Darcy Graham was left frustrated at not quite managing to get away against Glasgow, but is certain that Edinburgh have the game to reverse the result at Murrayfield on Saturday.
Graham has had a slowish start to the domestic season since returning from Japan but looked like his elusive, quicksilver self at Scotstoun, one searing break forcing the first yellow card of the game when Ruaridh Jackson caught him late.
Graham also got away a couple of times in the second half when Edinburgh were chasing the game, helped set up Blair Kinghorn’s try and was still sniping from scrum-half – for the first time in his career – when the end came.
Nic Groom’s yellow card – the fifth of the game – meant Graham had to switch to 9, and his preparation was hardly ideal.
“I had never played there before – I suppose I did at sevens but that’s completely different,” he said. “It came in on the radio that I was the one to switch to scrum-half and that was a bit fun.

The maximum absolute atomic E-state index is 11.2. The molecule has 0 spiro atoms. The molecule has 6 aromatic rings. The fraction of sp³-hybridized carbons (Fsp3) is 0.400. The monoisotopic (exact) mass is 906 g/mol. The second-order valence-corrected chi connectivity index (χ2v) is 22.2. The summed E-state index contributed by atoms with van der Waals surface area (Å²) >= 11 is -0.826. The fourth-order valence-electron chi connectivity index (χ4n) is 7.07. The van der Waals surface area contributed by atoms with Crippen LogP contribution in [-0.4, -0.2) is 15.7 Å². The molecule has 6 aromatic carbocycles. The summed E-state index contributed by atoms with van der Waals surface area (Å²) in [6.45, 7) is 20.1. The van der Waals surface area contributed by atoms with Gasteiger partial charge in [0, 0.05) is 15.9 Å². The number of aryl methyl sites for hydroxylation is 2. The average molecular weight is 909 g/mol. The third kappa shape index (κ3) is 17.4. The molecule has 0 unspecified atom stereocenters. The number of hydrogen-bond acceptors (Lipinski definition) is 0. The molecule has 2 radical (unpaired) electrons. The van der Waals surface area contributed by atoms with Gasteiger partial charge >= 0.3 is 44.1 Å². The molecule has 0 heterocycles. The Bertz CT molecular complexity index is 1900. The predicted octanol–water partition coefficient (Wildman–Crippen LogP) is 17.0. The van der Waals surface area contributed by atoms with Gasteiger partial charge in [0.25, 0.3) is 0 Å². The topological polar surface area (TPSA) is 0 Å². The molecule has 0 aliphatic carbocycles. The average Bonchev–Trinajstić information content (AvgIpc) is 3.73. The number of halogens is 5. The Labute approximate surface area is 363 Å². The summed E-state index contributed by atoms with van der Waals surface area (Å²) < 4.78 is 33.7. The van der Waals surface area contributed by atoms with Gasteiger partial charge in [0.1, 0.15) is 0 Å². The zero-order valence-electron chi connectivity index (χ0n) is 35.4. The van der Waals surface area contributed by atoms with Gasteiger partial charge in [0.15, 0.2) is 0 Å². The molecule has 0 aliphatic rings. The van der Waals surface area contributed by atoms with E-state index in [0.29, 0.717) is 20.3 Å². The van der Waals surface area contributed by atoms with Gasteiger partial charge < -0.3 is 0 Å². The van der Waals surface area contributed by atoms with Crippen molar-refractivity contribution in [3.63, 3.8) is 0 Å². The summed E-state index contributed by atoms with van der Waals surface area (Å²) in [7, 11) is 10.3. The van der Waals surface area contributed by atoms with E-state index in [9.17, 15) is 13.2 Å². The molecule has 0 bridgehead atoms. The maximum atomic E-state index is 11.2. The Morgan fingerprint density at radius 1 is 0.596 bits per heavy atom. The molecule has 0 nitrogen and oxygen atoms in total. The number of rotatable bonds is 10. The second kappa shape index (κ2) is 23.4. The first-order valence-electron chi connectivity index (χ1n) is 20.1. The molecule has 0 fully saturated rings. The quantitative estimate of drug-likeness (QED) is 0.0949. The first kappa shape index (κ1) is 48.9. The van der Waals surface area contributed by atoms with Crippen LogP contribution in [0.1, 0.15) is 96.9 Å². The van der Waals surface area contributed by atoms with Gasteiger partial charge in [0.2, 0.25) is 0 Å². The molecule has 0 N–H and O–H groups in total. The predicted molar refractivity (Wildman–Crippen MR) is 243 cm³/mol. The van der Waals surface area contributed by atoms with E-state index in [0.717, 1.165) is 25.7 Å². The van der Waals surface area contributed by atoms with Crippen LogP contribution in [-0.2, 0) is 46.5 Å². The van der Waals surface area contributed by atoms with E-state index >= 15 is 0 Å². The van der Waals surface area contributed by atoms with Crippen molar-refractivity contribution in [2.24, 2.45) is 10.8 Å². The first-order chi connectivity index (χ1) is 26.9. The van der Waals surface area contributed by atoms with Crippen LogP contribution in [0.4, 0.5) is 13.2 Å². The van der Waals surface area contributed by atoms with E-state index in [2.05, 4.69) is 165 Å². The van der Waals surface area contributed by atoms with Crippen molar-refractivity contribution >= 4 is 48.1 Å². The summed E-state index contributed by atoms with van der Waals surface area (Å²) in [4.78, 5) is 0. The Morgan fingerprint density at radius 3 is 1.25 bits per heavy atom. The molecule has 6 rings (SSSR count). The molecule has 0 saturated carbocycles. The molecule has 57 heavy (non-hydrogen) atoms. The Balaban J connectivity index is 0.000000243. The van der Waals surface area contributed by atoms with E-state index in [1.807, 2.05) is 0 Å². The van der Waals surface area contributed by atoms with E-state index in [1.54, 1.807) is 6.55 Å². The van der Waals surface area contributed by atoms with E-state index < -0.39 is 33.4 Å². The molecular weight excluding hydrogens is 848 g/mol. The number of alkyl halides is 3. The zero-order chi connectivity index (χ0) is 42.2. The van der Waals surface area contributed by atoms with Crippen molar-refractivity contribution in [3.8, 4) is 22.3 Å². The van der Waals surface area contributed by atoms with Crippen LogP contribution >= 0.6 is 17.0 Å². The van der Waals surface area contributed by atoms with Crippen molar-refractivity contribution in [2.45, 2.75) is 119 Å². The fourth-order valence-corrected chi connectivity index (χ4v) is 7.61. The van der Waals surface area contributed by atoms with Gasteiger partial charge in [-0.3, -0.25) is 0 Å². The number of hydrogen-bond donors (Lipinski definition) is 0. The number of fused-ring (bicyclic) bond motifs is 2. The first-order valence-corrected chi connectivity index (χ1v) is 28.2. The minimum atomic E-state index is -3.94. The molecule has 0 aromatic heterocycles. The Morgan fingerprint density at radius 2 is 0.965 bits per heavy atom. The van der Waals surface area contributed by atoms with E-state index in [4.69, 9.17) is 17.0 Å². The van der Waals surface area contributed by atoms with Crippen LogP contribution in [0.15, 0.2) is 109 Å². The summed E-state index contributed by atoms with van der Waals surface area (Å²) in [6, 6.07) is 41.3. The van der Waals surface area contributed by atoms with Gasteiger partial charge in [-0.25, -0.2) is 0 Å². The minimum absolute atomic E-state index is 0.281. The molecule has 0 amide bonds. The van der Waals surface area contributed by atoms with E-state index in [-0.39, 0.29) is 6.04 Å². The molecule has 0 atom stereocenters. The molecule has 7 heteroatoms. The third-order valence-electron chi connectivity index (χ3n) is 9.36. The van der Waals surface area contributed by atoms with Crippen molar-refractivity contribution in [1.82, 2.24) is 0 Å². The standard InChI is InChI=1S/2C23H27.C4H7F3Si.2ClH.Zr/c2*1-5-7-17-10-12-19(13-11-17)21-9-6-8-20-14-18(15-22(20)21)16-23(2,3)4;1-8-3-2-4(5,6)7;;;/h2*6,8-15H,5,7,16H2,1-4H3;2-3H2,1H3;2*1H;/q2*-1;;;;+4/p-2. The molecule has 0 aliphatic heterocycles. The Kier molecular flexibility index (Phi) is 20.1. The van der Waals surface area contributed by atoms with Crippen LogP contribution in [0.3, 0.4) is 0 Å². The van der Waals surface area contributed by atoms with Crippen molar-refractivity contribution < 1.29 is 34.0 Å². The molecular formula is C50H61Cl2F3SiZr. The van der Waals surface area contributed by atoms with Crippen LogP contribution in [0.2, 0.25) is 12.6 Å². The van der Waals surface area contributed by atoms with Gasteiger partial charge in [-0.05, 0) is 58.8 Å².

“My lungs were bursting in that last ten minutes. The game was pretty even but fair play to Glasgow, even if we’re all gutted.”
But back at Murrayfield in this Saturday’s return match, Edinburgh don’t plan much different but can expect a different result, believes Graham.
“We have this week to put things right and we are looking forward to that challenge,” he said. “I think our game was going very well out there and nothing is going to change going into next week.
“It was so close this week. We played really well and the game was there for us which is why we are so disappointed. We have them next week and hope to put things right.”
Graham had a slight hamstring problem when he returned from Japan and didn’t look quite up to pace in his first start against Wasps in the European Challenge Cup, but all his speed and elusiveness was there at Scotstoun.
“I felt I was back to my old self out there,” he said. “Looking for the ball and although I am disappointed with the result, I enjoyed the game.
“Jacko’s yellow card…his leg got me pretty good and I was going flat out. Just one of those things.”
That didn’t stop the Scotstoun crowd giving him some stick for the incident though.
“I was getting a fair bit of abuse from the East Stand after Jacko’s yellow card but I just laughed it off,” he said.
“There is a difference playing at Scotstoun to Murrayfield, but the Glasgow and Scotland boys have played there plenty times so they will know what it is like.”